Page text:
Access to safe drinking water is a worldwide issue, and efforts to ensure clean water for everyone are especially thwarted when aquifers and groundwater are found to contain high levels of dangerous contaminants.
Much attention has been paid to testing arsenic levels in groundwater, and those numbers are heavily monitored by the Environmental Protection Agency (EPA). The EPA and World Health Organization (WHO) work to make sure that arsenic levels are kept below 10 parts per billion, as anything above those levels is deemed unsafe for human consumption.
But now, a new study from the University of California-Riverside tested groundwater wells in the US and Asia to see if manganese levels were at all a cause for concern, and if they should be as heavily monitored as arsenic by the EPA. Currently, the EPA does not list manganese as a contaminant on their National Primary Drinking Water Regulations, but manganese is toxic in large amounts.
Samantha Ying from the University of California-Riverside College of Natural and Agricultural Sciences led the study that looked at manganese levels in 16,000 wells in Cambodia, China, Bangladesh and the Glacial Aquifer which runs through many northern states in the US.
The researchers collected data from the wells by testing different levels of depth, or depth stratification. Ying and her colleagues discovered that manganese levels in many of the wells were above the WHO’s recommended amount.
One particularly interesting finding was that at deeper levels, the amounts of arsenic increased, but manganese levels were higher at shallower depths. Factoring in both arsenic and manganese levels combined, the number of contaminated wells by WHO standards increased drastically.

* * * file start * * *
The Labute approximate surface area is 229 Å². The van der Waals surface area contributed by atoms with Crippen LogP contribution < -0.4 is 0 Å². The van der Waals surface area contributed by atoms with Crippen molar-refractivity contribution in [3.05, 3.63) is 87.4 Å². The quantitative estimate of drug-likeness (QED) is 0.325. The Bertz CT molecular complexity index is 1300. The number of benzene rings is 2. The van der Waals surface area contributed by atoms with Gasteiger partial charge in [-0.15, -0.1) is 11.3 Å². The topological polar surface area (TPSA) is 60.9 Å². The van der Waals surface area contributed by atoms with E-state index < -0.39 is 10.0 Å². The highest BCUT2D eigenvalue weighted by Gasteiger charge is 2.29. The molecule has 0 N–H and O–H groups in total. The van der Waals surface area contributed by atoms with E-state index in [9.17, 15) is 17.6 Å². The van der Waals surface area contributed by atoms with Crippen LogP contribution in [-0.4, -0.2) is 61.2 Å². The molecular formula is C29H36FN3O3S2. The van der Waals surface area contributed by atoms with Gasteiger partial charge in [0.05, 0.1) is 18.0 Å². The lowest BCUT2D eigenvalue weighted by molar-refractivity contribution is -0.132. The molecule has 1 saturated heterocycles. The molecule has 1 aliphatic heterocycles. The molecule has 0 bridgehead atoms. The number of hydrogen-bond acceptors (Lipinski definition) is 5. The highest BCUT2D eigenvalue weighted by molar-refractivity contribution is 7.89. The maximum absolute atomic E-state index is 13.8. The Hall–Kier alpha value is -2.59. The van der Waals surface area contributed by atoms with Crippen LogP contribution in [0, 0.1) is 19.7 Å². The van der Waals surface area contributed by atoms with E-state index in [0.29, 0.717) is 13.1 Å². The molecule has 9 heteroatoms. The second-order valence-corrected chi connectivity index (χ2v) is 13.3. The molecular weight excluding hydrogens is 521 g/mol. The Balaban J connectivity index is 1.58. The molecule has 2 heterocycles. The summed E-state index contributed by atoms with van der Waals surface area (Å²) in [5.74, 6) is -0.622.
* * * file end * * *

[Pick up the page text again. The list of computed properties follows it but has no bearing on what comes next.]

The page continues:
For example, 9.3 percent of wells that connect to the Glacial Aquifer are contaminated with arsenic, if you include manganese levels, the percent of contaminated wells is 16.4%.
In the Yangtze River Basin in China, 19% of the wells are contaminated with arsenic, but that number skyrockets to 88% when you include manganese levels.
Excluding the testing of manganese levels, which has been linked to neurological disorders, could be detrimental to the health and well-being of the populations that depend on well-water that has only been deemed safe considering arsenic levels.
“Due to increasing knowledge on the detrimental impact of manganese on human health, particularly on children, manganese levels in these sources should be monitored more closely and governments should consider introducing manganese drinking water standards,” said Ying.